Taking teaching seriously: meeting the challenge of instructional improvement, Volume 5, Issue 2

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Graduate School of Education and Human Development, George Washington University, Mar 14, 1995 - Education - 187 pages
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This report uses a model that views various strategies for improving instruction as helping motivate individual faculty members to improve their teaching by changing (and maintaining) certian of their instructional attitudes and practices (through the process of unfreezing, changing, and refreezing certian attitudes and behaviors).

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Contents

The Challenge of Instructional Improvement
1
The Process of Instructional Improvement
9
Sustaining Change
15
The Teaching Culture and Its Place in Colleges
22
In Search of a Supportive Teaching Culture
28
The Teacher as Reflective Practitioner
39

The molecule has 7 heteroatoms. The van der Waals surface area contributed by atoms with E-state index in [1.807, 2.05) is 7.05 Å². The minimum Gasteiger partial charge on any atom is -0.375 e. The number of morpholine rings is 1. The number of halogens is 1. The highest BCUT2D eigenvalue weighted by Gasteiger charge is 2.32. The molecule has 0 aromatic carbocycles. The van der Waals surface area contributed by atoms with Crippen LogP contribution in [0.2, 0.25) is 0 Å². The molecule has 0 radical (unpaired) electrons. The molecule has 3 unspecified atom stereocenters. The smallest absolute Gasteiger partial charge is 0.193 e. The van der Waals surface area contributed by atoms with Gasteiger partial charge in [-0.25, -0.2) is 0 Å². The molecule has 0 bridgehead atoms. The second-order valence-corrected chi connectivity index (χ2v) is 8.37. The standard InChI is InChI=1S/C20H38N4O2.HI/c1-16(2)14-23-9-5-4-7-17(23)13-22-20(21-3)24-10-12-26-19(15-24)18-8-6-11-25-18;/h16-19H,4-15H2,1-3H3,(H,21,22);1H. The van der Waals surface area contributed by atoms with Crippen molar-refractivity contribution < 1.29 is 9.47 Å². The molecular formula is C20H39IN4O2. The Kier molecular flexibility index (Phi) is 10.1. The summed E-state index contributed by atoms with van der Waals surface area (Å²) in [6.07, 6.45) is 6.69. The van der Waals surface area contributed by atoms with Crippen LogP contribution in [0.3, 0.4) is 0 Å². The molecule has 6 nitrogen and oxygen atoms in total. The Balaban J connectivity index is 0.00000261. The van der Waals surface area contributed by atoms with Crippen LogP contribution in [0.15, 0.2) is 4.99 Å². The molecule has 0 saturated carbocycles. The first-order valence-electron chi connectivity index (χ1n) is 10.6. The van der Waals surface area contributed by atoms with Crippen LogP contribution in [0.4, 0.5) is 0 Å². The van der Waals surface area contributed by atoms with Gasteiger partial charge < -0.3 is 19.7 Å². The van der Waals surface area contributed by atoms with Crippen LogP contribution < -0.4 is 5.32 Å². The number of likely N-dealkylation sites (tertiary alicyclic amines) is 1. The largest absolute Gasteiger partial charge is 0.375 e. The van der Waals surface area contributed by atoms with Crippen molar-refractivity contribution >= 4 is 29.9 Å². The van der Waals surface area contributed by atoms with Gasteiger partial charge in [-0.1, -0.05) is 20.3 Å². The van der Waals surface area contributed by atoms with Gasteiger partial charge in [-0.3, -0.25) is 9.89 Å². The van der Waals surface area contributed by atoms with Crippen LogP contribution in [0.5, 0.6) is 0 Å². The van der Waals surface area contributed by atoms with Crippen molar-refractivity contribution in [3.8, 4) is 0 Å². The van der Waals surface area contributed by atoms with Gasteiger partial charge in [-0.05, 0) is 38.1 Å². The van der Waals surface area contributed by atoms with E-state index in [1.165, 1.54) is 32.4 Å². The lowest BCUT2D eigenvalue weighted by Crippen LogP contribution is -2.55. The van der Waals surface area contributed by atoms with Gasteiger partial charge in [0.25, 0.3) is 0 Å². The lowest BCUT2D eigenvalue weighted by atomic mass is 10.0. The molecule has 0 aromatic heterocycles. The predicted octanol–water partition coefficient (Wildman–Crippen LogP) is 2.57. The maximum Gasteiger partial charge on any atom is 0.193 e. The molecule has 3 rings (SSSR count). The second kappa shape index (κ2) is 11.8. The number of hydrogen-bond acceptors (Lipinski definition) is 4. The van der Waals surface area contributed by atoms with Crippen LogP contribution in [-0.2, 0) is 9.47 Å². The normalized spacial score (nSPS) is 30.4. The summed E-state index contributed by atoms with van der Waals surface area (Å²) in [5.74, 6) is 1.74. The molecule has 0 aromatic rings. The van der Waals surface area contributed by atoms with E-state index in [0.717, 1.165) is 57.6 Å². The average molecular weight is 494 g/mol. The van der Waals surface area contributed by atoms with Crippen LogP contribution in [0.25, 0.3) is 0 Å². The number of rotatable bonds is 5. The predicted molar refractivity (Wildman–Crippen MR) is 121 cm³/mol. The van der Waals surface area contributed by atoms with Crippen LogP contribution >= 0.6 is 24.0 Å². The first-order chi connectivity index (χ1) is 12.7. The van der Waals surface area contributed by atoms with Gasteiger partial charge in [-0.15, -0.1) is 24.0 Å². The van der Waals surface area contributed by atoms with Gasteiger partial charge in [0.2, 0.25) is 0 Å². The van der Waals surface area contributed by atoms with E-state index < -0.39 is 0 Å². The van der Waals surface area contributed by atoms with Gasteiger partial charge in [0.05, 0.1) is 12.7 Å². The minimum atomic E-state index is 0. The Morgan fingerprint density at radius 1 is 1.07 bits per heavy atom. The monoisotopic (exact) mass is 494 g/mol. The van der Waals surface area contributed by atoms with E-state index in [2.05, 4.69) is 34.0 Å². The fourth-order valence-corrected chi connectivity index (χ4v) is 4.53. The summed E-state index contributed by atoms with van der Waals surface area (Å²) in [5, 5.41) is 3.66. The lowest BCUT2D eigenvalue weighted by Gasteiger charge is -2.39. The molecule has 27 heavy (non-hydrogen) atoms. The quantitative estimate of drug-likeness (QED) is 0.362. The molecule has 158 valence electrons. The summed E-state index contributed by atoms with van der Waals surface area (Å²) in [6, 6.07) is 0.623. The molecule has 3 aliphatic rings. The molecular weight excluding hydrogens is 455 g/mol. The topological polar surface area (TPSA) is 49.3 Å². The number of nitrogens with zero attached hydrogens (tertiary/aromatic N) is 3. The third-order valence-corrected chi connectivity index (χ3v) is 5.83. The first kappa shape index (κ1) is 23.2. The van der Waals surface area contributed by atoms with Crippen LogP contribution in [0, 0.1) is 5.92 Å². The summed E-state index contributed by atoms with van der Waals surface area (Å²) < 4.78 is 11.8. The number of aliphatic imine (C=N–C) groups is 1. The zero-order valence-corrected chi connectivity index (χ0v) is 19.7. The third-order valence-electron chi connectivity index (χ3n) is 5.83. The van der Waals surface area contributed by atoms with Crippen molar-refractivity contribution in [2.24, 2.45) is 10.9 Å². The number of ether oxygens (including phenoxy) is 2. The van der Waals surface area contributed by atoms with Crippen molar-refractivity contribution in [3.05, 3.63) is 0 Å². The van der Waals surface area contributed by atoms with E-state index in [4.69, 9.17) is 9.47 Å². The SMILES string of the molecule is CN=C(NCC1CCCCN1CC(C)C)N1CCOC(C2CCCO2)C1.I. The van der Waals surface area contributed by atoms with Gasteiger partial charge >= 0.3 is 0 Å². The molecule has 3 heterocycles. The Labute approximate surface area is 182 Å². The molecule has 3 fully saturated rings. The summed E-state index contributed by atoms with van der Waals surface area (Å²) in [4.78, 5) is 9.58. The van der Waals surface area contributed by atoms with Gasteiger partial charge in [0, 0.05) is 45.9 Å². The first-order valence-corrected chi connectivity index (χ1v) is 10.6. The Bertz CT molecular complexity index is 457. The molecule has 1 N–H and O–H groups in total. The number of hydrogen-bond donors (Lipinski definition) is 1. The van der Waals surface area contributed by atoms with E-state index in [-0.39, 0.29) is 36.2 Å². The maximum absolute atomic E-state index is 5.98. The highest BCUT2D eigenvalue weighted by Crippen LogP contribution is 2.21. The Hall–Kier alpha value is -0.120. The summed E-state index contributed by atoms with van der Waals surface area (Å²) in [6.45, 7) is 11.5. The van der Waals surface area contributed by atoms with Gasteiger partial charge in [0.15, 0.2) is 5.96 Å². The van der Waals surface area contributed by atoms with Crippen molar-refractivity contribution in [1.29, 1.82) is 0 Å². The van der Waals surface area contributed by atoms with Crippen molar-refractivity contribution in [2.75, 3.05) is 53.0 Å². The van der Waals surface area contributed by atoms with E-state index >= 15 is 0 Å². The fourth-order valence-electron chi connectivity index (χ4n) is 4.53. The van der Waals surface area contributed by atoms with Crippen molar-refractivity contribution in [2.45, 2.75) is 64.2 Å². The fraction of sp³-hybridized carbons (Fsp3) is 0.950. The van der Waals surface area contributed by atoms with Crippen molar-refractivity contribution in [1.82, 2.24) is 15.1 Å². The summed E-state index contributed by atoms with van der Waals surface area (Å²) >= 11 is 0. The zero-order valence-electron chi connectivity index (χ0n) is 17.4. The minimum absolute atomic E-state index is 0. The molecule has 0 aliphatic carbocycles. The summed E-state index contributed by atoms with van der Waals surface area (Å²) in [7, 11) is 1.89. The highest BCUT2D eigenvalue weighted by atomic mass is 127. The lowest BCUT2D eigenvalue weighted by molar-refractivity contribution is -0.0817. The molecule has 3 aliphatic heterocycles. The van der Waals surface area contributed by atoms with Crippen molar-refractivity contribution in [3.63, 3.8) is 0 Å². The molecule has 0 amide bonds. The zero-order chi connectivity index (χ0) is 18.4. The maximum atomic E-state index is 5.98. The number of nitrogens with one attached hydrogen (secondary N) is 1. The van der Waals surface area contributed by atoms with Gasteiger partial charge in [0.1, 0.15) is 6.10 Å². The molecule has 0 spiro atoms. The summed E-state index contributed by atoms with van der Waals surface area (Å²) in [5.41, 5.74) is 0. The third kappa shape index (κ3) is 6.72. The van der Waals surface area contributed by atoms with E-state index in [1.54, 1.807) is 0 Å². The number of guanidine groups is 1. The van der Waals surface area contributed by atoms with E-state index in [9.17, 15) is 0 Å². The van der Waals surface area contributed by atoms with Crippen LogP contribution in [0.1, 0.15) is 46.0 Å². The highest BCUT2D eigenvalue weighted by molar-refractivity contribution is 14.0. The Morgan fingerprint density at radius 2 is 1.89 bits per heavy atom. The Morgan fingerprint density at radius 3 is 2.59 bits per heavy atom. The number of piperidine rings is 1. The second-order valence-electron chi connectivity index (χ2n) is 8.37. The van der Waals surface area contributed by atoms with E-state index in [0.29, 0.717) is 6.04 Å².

SelfAssessment
46
Listening to the Voice of Students
53
The Teaching Culture Instructional Change
99
New and Junior Faculty
101
The Socialization of New Faculty
108
Mentoring Programs
115
Summary and Conclusions
121
Expanding the Scope and Extending the Analytic
127
References
135
Index
165

Classroom Assessment
62
Colleagues as Team Teachers
78
The Role of the Department Chair
93
ASHEERIC Higher Education Reports
177
Recent Titles
185
Copyright

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About the author (1995)

Paulsen is Professor of Education and Coordinator of Graduate Studies in Higher Education in the Department of Educational Leadership, Counseling and Foundations at the University of New Orleans. He earned his Ph.D. in higher education and economics from the University of Iowa and his M.A. degree in economics from the University of Wisconsin-Milwaukee.

Kenneth A. Feldman is professor of sociology at the State University of New York at Stony Brook.